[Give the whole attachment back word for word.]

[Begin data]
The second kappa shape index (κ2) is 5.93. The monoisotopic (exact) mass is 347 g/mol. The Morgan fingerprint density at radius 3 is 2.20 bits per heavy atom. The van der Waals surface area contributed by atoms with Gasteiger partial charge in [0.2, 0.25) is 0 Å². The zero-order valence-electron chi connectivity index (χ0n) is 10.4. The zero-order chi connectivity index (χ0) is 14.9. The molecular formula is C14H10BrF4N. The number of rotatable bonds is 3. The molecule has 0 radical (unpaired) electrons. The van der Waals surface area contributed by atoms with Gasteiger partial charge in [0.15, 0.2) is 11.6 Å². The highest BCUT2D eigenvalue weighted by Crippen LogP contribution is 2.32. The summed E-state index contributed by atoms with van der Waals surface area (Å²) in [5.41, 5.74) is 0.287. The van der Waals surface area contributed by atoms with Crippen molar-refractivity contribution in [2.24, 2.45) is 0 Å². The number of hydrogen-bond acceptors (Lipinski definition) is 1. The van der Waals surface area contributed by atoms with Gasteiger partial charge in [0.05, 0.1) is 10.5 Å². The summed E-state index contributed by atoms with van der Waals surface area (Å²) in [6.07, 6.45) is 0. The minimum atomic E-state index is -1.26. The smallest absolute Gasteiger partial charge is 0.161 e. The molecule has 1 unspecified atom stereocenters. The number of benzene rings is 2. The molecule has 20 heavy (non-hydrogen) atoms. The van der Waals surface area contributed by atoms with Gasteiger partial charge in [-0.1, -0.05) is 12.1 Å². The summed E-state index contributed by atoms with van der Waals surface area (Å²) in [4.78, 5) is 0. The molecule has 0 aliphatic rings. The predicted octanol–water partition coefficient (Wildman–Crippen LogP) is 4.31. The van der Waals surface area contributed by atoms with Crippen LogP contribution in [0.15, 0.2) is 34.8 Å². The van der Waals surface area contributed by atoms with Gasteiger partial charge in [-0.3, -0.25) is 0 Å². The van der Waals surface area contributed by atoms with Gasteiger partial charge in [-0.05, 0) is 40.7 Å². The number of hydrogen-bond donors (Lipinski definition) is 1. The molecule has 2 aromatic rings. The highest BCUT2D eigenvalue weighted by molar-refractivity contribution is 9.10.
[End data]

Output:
The second kappa shape index (κ2) is 5.93. The monoisotopic (exact) mass is 347 g/mol. The Morgan fingerprint density at radius 3 is 2.20 bits per heavy atom. The van der Waals surface area contributed by atoms with Gasteiger partial charge in [0.2, 0.25) is 0 Å². The zero-order valence-electron chi connectivity index (χ0n) is 10.4. The zero-order chi connectivity index (χ0) is 14.9. The molecular formula is C14H10BrF4N. The number of rotatable bonds is 3. The molecule has 0 radical (unpaired) electrons. The van der Waals surface area contributed by atoms with Gasteiger partial charge in [0.15, 0.2) is 11.6 Å². The highest BCUT2D eigenvalue weighted by Crippen LogP contribution is 2.32. The summed E-state index contributed by atoms with van der Waals surface area (Å²) in [5.41, 5.74) is 0.287. The van der Waals surface area contributed by atoms with Crippen molar-refractivity contribution in [2.24, 2.45) is 0 Å². The number of hydrogen-bond acceptors (Lipinski definition) is 1. The van der Waals surface area contributed by atoms with Gasteiger partial charge in [0.05, 0.1) is 10.5 Å². The summed E-state index contributed by atoms with van der Waals surface area (Å²) in [6.07, 6.45) is 0. The minimum atomic E-state index is -1.26. The smallest absolute Gasteiger partial charge is 0.161 e. The molecule has 1 unspecified atom stereocenters. The number of benzene rings is 2. The molecule has 20 heavy (non-hydrogen) atoms. The van der Waals surface area contributed by atoms with Gasteiger partial charge in [-0.1, -0.05) is 12.1 Å². The summed E-state index contributed by atoms with van der Waals surface area (Å²) in [4.78, 5) is 0. The molecule has 0 aliphatic rings. The predicted octanol–water partition coefficient (Wildman–Crippen LogP) is 4.31. The van der Waals surface area contributed by atoms with Crippen LogP contribution in [0.15, 0.2) is 34.8 Å². The van der Waals surface area contributed by atoms with Gasteiger partial charge in [-0.3, -0.25) is 0 Å². The van der Waals surface area contributed by atoms with Gasteiger partial charge in [-0.05, 0) is 40.7 Å². The number of hydrogen-bond donors (Lipinski definition) is 1. The molecule has 2 aromatic rings. The highest BCUT2D eigenvalue weighted by molar-refractivity contribution is 9.10.